The Walter and Joan Gray Eventide Home celebrates its 40th year of providing care for the elderly and infirm in Scalloway this month, to be marked with kirk services and an exhibition and teas in the Scalloway hall.
The home provides a warm and friendly haven for its residents and those who frequent the day care unit, with many a village resident content to predict a comfortable stay there should the time come, and it is worth recalling at this time the remarkable man who created it.
The home is the wonderful legacy of Scalloway man Walter J Gray who excelled in his working life and chose to donate the funds to buy the building to allow care of the elderly to be provided in his home village. Born in the Muckle Haa in Scalloway in 1885, Walter grew up in fairly humble and hard surroundings and only attended school for a brief and unremarkable time by today’s standards, but his determination to better himself led to his description as “the centre of the stone in the arch” by his employers at Marconi by the time he chose to retire.
During his childhood, the injury of his father at sea caused the whole family to knuckle down to make ends meet and he worked hard at various roles to provide for his family, in the booming herring industry, casting peats for others and gathering whelks and all the while still attending school.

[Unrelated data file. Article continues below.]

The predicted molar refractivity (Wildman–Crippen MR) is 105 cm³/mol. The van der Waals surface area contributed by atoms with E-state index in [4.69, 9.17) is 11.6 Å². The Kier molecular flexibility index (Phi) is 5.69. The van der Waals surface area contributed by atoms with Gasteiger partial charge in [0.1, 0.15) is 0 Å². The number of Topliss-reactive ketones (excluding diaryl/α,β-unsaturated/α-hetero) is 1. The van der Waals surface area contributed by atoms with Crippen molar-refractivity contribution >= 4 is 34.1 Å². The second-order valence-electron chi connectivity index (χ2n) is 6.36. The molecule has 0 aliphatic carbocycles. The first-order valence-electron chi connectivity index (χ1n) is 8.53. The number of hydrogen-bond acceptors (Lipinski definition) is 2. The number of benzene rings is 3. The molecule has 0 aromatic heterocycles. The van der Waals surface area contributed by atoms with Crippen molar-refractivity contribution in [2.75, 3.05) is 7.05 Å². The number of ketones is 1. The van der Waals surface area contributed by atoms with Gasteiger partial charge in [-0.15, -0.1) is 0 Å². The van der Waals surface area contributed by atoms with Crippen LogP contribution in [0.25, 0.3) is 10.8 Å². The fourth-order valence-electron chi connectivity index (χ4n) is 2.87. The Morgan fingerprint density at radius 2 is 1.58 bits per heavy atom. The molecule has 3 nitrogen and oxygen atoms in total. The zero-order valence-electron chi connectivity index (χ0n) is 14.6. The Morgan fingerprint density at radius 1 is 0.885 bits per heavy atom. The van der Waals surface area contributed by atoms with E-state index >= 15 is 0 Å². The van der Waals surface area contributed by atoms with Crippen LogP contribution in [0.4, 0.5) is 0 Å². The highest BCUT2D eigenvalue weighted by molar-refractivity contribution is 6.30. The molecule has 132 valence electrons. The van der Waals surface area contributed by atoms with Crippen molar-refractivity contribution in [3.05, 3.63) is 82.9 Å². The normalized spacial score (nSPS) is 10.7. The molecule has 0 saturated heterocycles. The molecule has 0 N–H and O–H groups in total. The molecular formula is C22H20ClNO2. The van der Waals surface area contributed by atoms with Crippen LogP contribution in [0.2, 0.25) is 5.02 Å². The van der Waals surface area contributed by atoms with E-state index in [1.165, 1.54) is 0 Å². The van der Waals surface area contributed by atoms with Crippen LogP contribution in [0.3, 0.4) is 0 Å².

He started down his proper career path in becoming a telegraph operator in the local post office, among many other duties, at the tender age of 12.
He was to be promoted to becoming a postman, counter assistant, telegraph messenger and handyman by 14 and was then starting to earn a relatively decent wage and had amply displayed his aptitude for the telegraph system.
At 15 he was offered a telegraph operator’s post in Hamnavoe but a bout of appendicitis set him back and he had to leave the job after only nine months. He bounced back rapidly to take up a similar post in Hamar, then began training operators for there and then Skeld before returning to Scalloway and applying for a job with Marconi, for which he was accepted two years later once he was deemed to be old enough.
Walter’s career with Marconi was exemplary and his placement in Newfoundland in the early days of burgeoning wireless technology overlapped such events as the sinking of the Titanic in 1912, which he witnessed via the ether and personally lost a good friend in the telegraph operator aboard the great ship.
He was married to his childhood sweetheart Joan, or Joey, who had also crossed the pond, in 1914 and the coupled lived happily together for the rest of their lives. He became a manager with Marconi, once again excelling himself in providing wireless equipment to the Canadian Navy as war broke out in 1939. After the war he was promoted to assistant general manager of communications and retired as such in 1949. The couple sold then their home in Montreal and returned to Scalloway.
The requirement for an eventide home was first raised in 1954 but nothing was done until 1966 when further requests were made to the committee on social service. The pivotal moment came in 1967 with the offer of a donation from Walter toward the purchase and renovation of the distinctive Royal Hotel building on Main Street, to be named after him and his beloved late wife and run with Christian values. A committee formed of members from almost every parish in Shetland was involved in raising the remaining required funds for the extension and renovation of the existing building.